The young Santiago-based studio has quickly gained an international reputation for its computer-free experiments in parametric design
The Chilean studio gt2P (great things to People) started out in 2009 as a partnership between Guillermo Parada and Tamara Pérez, who had met while studying architecture at the Catholic University of Chile in Santiago and discovered a shared interest in using the digital tools of architecture to design objects for the home. Along with third founder, Sebastián Rozas, who brought his interest in architectural design to the team, the studio has flourished and now comprises nine members.
Represented by Galerie Gosserez in Paris and Coletivo Amor de Madre Design Gallery in São Paulo, and with pieces distributed by Milan taste-maker Rossana Orlandi among others, the studio is gaining recognition for its combination of digital design and more traditional manufacturing. “The first projects we did were all about design and manufacture in a completely digital way,” says Eduardo Arancibia, engineer and chief executive of the studio. “But so many of the digital processes we used required some kind of manual intervention, and it was then we realised our work acquires a new value when we mix technology with traditional knowledge.”
Representative of the studio’s approach is Paracrafting, an ongoing “analogue parametricism” project. A central part of the project is the Catenary Pottery Printer, a machine that attempts to translate computational logic and automated processes to the material world. The “printer” is a wooden frame, in which sheets of muslin are hung before liquid clay is poured into the fabric. The clay drips through into a container below, leaving a thin layer behind in the muslin which hardens into a small dish. Where a digital approach to parametric design would create an algorithm in response to a given data set and generate forms accordingly, the analogue approach seeks to generate forms based on the behaviour of the clay and muslin in response to a set of physical conditions. “We wanted to speak about parametric design without the use of computers and digital fabrication laboratories,” Arancibia explains. “This project gives us a new scope that is more parametric and less digital, which means we can generate dialogues in academic contexts but also with communities of artisans.”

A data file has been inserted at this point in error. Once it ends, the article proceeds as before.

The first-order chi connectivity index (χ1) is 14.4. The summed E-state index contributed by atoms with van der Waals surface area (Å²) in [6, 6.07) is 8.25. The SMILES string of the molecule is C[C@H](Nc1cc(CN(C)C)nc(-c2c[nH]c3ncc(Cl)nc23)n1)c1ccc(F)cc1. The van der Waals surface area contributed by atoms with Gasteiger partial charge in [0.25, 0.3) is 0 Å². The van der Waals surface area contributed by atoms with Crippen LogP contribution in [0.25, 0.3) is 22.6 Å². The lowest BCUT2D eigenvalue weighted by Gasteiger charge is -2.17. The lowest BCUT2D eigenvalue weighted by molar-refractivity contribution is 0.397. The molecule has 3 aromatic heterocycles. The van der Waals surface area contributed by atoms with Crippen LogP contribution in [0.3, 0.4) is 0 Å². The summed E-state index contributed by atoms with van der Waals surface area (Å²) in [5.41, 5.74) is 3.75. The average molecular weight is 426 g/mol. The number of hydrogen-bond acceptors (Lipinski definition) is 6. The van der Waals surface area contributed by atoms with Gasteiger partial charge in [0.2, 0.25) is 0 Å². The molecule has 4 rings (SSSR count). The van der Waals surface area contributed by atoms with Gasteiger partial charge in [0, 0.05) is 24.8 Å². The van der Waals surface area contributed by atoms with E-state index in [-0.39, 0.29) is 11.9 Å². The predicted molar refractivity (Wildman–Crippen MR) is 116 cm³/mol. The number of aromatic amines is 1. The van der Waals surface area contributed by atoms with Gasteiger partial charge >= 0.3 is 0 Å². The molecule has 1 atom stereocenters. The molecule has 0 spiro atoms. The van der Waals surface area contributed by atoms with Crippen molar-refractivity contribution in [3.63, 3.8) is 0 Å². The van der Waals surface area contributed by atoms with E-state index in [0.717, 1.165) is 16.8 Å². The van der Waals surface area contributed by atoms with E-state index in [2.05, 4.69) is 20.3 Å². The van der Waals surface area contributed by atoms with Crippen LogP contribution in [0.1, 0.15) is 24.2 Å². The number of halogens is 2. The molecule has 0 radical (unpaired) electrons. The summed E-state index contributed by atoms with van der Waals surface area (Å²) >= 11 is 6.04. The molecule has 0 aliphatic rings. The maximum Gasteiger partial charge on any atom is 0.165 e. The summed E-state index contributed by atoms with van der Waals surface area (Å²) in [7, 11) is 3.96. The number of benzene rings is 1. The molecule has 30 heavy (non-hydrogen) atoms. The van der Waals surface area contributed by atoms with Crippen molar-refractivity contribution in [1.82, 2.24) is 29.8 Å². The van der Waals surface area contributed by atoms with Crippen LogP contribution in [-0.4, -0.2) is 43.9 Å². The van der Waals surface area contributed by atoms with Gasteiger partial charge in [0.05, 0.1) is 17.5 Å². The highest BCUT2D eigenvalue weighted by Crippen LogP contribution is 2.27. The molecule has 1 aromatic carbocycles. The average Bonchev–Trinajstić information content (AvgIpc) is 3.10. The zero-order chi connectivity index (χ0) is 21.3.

The studio’s most recent design project is topical and ambitious. A collaboration with Brazilian gallery Coletivo Amor de Madre, Bridging America aims to preserve and spread the legacy of American crafts by linking designers and craftspeople through new technology and traditional techniques. The first stage of the work presents collaborations between artists such as Vicson, Ines Carter and Rene Lagos – all from Chile – and Sutaco from Brazil, with designers Ariel Rojo from Mexico and Guto Requena from Brazil, as well as gt2P. The work was previewed at the 2014 Milan Furniture Fair, but the final exhibition will take place from November 2014 at the Museum of Arts and Design in New York as part of the show, New Territories: Laboratories for Design, Craft, and Art in Latin America.
Alongside the studio’s interest in linking digital and analogue technologies, the influence of Chilean craft looms large. “Our work has two dimensions,” Arancibia says, “a more ‘scientific’ one related to the systematisation of knowledge, and an ‘artistic’ one where we try to connect our projects with our cultural and local heritage.” In some respects, this has been made easier by the fact that the Chilean design industry has grown significantly in the last few years, garnering widespread attention in design capitals around the world. With the launch of its first collection for Cappellini – based on the Tarrugao jars pictured opposite – in early 2015, there’s a bright future ahead for gt2P.
Bridging the Gap, test no.2, Brass Cast in Cracked Marble, 2014
Shhh The Hope Keeper mural, Galerie Gosserez, 2013
Catenary Pottery Printer, 2013